The white picket fences have become stained with dullness and predictability. The porches and decks have collapsed in coziness, and the SUVs and minivans have lost their new car smell and shine. Even the few authentic pizza joints have become exploited by tourist brochures and Instagram.
I have grown effortlessly tired of suburbia.
There have been three incidents where I have felt the world pause around me. The first time such an experience occurred, someone had kicked the air out of my stomach during Recess. The second time, I had a heat stroke walking through the streets of Las Vegas. I was venturing down a wary path of misfortune. However, the third time’s a charm.
“Don’t you guys know it’s past midnight?” cried one of the Empire State Building workers. He laughed as a restless group shuffled inch by inch. Say what you will about tourists, but they definitely have the determination and willingness to persevere through tremendous lines. I turned my head to hear choruses of complaints and weary whines, but an elevator ride and six flights of stairs later, all the worries seemed to dissipate into the breeze and gallantly float away.
I stepped outside to be greeted by the glorious New York City skyline. The lights buzzed and vibrated with a beautiful intensity, and everything paused. While the world froze around my fingertips, I stared at the electrifying city in awe. I blinked, and suddenly, everything resumed with rapidity. While others scurried from side to side, I stood in my corner for twenty minutes engrossed by its magical essence. It was so much easier to breathe.
Glaring down at the countless skyscrapers and apartments’ flashing lights, I felt united. We were a web of constellations intertwined together to make a galaxy of breathtaking beauty. Each person walking down the street, getting into a taxi, and heading out to get a late night snack contributed to the atmosphere of New York City.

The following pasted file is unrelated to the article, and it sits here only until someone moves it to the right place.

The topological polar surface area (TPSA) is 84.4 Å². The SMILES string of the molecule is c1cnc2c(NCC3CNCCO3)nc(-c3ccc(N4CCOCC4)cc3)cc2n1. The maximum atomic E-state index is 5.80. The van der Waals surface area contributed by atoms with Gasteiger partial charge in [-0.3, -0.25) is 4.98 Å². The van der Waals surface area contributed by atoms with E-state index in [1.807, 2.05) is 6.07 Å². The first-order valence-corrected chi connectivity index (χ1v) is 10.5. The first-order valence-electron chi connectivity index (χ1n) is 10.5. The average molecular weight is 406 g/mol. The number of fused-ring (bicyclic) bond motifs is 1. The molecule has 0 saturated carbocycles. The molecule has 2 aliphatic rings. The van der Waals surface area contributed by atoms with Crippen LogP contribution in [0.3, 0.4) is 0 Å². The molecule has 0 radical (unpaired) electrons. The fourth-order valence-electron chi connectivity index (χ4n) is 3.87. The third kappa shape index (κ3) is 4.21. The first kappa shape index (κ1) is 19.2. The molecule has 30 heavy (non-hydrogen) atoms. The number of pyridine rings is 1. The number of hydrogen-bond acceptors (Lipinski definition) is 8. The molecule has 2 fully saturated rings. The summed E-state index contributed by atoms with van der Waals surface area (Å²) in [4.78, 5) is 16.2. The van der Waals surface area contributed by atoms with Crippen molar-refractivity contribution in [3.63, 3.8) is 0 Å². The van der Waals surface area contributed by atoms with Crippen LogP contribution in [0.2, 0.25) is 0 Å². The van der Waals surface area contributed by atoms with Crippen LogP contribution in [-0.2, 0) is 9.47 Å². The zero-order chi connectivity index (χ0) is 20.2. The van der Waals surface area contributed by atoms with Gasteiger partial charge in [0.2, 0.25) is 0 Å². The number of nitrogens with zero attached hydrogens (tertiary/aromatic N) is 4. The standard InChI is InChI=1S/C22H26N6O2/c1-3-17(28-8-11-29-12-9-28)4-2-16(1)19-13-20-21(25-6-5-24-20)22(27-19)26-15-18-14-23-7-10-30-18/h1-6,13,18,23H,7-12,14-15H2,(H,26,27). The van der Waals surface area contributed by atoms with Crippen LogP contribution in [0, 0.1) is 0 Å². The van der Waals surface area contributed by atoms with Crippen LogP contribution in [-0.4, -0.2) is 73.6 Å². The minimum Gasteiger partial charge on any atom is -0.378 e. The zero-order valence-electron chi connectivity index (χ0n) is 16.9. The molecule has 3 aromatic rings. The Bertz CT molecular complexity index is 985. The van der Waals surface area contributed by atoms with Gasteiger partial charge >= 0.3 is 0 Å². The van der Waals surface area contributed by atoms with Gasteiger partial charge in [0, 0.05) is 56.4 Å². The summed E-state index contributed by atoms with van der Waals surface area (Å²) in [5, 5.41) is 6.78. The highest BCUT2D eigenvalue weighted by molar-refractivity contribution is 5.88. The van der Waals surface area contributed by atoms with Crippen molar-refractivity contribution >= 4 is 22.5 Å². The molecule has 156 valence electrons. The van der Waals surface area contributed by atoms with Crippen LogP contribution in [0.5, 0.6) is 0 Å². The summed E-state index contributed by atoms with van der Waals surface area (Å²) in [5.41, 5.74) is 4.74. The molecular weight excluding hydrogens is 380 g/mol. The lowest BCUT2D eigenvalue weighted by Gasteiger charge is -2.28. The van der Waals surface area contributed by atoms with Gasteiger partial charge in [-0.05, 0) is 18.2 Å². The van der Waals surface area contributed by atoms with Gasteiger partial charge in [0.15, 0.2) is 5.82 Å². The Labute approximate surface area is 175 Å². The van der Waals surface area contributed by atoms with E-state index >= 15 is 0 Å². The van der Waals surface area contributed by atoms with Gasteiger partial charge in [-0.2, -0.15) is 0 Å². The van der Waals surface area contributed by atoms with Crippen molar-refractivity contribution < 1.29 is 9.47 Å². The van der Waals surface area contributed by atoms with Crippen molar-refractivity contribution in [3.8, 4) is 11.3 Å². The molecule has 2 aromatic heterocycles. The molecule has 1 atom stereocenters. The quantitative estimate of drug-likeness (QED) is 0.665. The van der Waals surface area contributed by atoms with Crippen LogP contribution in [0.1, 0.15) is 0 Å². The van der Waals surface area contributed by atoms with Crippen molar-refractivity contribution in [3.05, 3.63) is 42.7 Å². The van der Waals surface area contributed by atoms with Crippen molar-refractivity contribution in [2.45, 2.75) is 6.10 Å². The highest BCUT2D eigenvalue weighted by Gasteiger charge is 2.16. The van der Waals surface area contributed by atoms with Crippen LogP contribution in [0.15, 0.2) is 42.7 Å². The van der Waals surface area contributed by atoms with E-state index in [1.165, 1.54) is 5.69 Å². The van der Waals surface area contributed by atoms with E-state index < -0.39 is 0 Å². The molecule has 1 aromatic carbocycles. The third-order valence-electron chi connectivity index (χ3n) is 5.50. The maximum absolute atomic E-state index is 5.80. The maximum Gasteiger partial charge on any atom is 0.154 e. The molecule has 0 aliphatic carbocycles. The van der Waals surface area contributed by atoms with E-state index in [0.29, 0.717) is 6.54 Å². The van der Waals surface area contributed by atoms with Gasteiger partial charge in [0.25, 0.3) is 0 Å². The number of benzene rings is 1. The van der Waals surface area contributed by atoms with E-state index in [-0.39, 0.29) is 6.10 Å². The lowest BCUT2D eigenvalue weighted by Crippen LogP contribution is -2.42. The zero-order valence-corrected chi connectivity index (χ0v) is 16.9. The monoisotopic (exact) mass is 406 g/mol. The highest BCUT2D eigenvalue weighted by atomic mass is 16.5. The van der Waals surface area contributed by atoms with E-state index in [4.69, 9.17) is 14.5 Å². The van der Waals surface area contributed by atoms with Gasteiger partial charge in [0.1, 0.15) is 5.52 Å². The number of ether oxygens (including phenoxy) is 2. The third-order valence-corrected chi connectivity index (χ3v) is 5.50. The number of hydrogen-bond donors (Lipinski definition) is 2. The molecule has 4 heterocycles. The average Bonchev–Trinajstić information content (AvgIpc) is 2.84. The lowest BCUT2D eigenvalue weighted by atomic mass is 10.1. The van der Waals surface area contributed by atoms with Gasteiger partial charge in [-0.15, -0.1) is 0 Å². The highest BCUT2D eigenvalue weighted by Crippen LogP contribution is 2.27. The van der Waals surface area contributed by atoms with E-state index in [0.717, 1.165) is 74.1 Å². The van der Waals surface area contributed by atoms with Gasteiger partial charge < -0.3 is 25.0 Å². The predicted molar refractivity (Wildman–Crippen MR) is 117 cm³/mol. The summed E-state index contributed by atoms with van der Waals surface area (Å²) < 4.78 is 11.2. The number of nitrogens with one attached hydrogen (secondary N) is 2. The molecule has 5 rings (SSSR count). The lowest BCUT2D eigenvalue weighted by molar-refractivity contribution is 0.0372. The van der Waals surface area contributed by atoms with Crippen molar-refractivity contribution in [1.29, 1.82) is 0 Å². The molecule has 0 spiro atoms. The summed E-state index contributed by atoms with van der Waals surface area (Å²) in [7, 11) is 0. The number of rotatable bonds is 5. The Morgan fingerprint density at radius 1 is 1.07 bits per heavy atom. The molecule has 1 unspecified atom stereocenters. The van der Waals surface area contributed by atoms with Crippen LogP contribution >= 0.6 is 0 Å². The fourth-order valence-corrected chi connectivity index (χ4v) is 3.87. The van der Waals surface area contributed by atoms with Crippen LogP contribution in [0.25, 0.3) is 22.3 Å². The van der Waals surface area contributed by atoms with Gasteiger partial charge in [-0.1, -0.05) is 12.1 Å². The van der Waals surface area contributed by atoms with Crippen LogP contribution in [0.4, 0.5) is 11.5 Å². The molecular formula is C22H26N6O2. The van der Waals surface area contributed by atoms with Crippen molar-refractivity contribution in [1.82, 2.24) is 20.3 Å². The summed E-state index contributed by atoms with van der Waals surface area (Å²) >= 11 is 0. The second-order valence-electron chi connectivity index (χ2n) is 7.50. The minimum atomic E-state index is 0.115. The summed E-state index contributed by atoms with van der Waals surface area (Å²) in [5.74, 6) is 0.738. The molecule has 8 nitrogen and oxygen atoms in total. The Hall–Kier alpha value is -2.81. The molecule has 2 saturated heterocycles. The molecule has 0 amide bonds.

12:47 AM, and the city was thriving. It took hearty laughs and chuckles as taxi cabs continued to flood the grid system. Its vitality flourished as the Broadway signs flashed with grandeur; the steps of numerous natives and tourists fell in sync to orchestra a magnificent symphony of vivacity.
Looking down, I could see myself crossing Wall Street and jogging down through Central Park for an early morning jog. I reminisced upon shoving my way through the masses in Times Square and twirling around Grand Central Station to really embrace the scene. The paradoxical beauty of New York City lies in its ability to simultaneously indulge in a fast paced environment and, at the same time, come to a slow halt for all the right moments.
I walked 64 miles in the five days I stayed on 28th Street. With each step I took, I fell into a rhythm of comfort. I fell in love with the sunflowers and hydrangeas that decorated the concrete floors of the florists. I mastered the subway system, even when the 7 Line withdrew its availability for construction. I left bits and pieces of my heart along the High Line, in MoMa, around the quirky shops of East Village, and in macaroon shops too expensive for my wallet.
In the little suburban microcosm I have grown up in, the flowers do not blossom as elegantly, and the cars don’t honk as loudly. The place I once wore like my favorite t-shirt has been replaced by the eccentricity that New York City has to offer.
I stood on top of the Empire State Building, and everything froze. Inhale, exhale.
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